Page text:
NEIMAN’S CHRISTMAS ’97 CATALOG: FASHION FORWARD, BUT GIFTS OF OUTRAGEOUS FANTASY ARE STILL PLENTIFUL
Byline: David Moin
NEW YORK — It may seem premature, but Neiman Marcus got into the holiday spirit Tuesday by launching its 1997 Christmas catalog. It’s the thickest edition ever, and puts fashion on the front pages, while still playing up the kind of outrageous fantasy gifts offered each year.
“We felt the book was getting too predictable, too systematic,” said Bernie Feiwus, president and chief executive of Neiman Marcus Direct, at the launch party at Industria, a photo studio complex in the West Village often used for parties. “We’ve totally changed the format and we added 16 pages,” bringing the total page count to 156, Feiwus said. “It’s the largest Christmas book we have ever put out.”
For the first time, the 1997 Christmas book features evening attire and accessories from Halston, Richard Tyler, Donna Karan, Badgley Mischka and other designer labels on the opening pages, and dispersed throughout the catalog. In past seasons, fashions were not so heavily positioned up front.
In addition, “We used totally different models and photographers,” Feiwus said.
On several pages, gifts sold in the catalog are also used as backdrops or props to feature the gowns and accessories. For example, a $345 Steuben olive dish is used to display a $275 Zodiac watch from Eclissi. A $3,800 Judith Leiber elephant minaudiere is seated in a 1966 replica A.C. Cobra 427 sports car, which Neiman’s will auction at Christie’s Dec. 9 to help raise money for Best Buddies, a charity for mentally handicapped young adults.
Elsewhere, there are photos of models posed on the hood of a Sony Limited Edition GMC Suburban, the “ultimate mobile family entertainment center.” It’s has a deluxe sound system, a 9-inch television, four seat-back video monitors, a game console and a portable cell phone. The cars and other gifts that serve as props are also highlighted separately in the book.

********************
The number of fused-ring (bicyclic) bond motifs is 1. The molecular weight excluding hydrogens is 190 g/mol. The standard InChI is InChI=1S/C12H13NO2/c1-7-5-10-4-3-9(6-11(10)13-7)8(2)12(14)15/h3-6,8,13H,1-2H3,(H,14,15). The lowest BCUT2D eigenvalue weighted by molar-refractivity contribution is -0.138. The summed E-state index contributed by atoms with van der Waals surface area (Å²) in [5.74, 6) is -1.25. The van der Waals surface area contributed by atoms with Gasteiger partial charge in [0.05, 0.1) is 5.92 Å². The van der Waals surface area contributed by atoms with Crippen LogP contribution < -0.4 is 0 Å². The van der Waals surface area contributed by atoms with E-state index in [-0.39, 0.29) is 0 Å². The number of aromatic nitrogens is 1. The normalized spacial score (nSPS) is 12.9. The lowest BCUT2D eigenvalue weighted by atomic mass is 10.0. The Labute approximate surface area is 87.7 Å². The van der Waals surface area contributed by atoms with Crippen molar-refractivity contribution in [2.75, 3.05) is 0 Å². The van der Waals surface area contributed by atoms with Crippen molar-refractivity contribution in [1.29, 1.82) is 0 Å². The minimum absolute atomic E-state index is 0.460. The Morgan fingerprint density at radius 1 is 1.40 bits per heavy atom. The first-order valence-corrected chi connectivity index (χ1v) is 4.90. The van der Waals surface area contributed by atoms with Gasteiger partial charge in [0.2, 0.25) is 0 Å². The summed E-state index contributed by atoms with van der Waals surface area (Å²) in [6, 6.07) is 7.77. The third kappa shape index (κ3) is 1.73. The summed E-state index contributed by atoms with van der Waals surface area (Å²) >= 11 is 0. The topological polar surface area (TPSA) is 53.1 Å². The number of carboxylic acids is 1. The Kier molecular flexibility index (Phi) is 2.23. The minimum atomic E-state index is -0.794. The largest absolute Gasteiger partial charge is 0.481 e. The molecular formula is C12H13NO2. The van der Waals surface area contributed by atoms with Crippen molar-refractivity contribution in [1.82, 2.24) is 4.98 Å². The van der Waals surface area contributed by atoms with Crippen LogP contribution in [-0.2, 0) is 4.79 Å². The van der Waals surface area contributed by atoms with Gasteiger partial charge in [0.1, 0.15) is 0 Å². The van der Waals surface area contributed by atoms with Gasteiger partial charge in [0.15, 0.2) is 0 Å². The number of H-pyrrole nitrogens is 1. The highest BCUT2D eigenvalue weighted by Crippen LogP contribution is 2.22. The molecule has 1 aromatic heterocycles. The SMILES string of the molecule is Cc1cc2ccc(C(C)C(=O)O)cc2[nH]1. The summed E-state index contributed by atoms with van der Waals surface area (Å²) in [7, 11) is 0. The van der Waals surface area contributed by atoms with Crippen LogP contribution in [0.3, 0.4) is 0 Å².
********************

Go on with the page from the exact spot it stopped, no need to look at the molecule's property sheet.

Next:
Among the more outrageous gifts this year: an “X-Files” pinball machine, priced at $6,500, and marionettes, priced $8,000, created in your own image by artist Kris Smith. To create a marionette, she interviews and photographs customers to capture their personalities. Not everything in the book is expensive. In fact, gourmet food and the $32 hand-painted snow globe are the most popular items sold.
Of the 655 items in the book, 248 items are $100 or less, including 62 items priced $25 or less. The average order taken is between $150 and $200. The book accounts for just under 10 percent of the annual volume of Neiman Marcus Direct, which last year posted $259.4 million in sales. In terms of volume and distribution, the Christmas book is Neiman’s biggest catalog. Three million copies are distributed around the world, with the vast majority mailed in the states. About 100,000 go to Japan.
Although Christmas is still 3 1/2 months away, Neiman’s always launches its Christmas book in September.
Why so early? “Our customers expect it. They’ve been calling us for a week,” Feiwus said.
Aside from calling for copies, consumers and suppliers call in with ideas for unusual gifts.
“We get over 1000 suggestions a year,” Feiwus said. “They usually wind up representing about half of the special gifts.”